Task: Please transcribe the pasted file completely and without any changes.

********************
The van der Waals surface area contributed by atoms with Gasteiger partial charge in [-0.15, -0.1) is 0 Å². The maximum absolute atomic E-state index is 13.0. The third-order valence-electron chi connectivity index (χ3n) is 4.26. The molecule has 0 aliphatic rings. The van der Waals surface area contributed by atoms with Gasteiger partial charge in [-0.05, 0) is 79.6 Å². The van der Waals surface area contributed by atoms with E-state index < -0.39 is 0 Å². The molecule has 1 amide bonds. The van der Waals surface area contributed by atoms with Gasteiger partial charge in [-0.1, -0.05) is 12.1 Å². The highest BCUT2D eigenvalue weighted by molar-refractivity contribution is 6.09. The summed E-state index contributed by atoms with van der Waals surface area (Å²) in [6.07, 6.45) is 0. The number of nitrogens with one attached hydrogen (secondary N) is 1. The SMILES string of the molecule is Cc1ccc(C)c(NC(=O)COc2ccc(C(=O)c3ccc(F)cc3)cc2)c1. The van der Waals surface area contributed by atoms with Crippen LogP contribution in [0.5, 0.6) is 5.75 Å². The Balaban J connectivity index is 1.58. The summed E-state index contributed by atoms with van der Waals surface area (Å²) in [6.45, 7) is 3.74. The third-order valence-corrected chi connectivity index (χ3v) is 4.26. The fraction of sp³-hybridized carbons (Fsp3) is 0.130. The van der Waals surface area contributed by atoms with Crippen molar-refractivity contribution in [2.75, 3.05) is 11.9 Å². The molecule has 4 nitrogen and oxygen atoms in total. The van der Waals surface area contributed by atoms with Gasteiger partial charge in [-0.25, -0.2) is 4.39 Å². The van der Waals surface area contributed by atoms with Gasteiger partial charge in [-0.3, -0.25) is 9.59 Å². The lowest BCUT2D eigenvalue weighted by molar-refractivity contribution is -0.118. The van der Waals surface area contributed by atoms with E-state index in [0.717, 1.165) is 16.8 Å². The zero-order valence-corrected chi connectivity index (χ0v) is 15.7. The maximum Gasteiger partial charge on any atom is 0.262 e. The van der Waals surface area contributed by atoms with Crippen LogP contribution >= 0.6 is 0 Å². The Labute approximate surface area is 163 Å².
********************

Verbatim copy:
The van der Waals surface area contributed by atoms with Gasteiger partial charge in [-0.15, -0.1) is 0 Å². The maximum absolute atomic E-state index is 13.0. The third-order valence-electron chi connectivity index (χ3n) is 4.26. The molecule has 0 aliphatic rings. The van der Waals surface area contributed by atoms with Gasteiger partial charge in [-0.05, 0) is 79.6 Å². The van der Waals surface area contributed by atoms with E-state index < -0.39 is 0 Å². The molecule has 1 amide bonds. The van der Waals surface area contributed by atoms with Gasteiger partial charge in [-0.1, -0.05) is 12.1 Å². The highest BCUT2D eigenvalue weighted by molar-refractivity contribution is 6.09. The summed E-state index contributed by atoms with van der Waals surface area (Å²) in [6.07, 6.45) is 0. The number of nitrogens with one attached hydrogen (secondary N) is 1. The SMILES string of the molecule is Cc1ccc(C)c(NC(=O)COc2ccc(C(=O)c3ccc(F)cc3)cc2)c1. The van der Waals surface area contributed by atoms with Crippen LogP contribution in [0.5, 0.6) is 5.75 Å². The Balaban J connectivity index is 1.58. The summed E-state index contributed by atoms with van der Waals surface area (Å²) in [6.45, 7) is 3.74. The third-order valence-corrected chi connectivity index (χ3v) is 4.26. The fraction of sp³-hybridized carbons (Fsp3) is 0.130. The van der Waals surface area contributed by atoms with Crippen molar-refractivity contribution in [2.75, 3.05) is 11.9 Å². The molecule has 4 nitrogen and oxygen atoms in total. The van der Waals surface area contributed by atoms with Gasteiger partial charge in [-0.25, -0.2) is 4.39 Å². The van der Waals surface area contributed by atoms with Gasteiger partial charge in [-0.3, -0.25) is 9.59 Å². The lowest BCUT2D eigenvalue weighted by molar-refractivity contribution is -0.118. The van der Waals surface area contributed by atoms with E-state index in [0.717, 1.165) is 16.8 Å². The zero-order valence-corrected chi connectivity index (χ0v) is 15.7. The maximum Gasteiger partial charge on any atom is 0.262 e. The van der Waals surface area contributed by atoms with Crippen LogP contribution >= 0.6 is 0 Å². The Labute approximate surface area is 163 Å².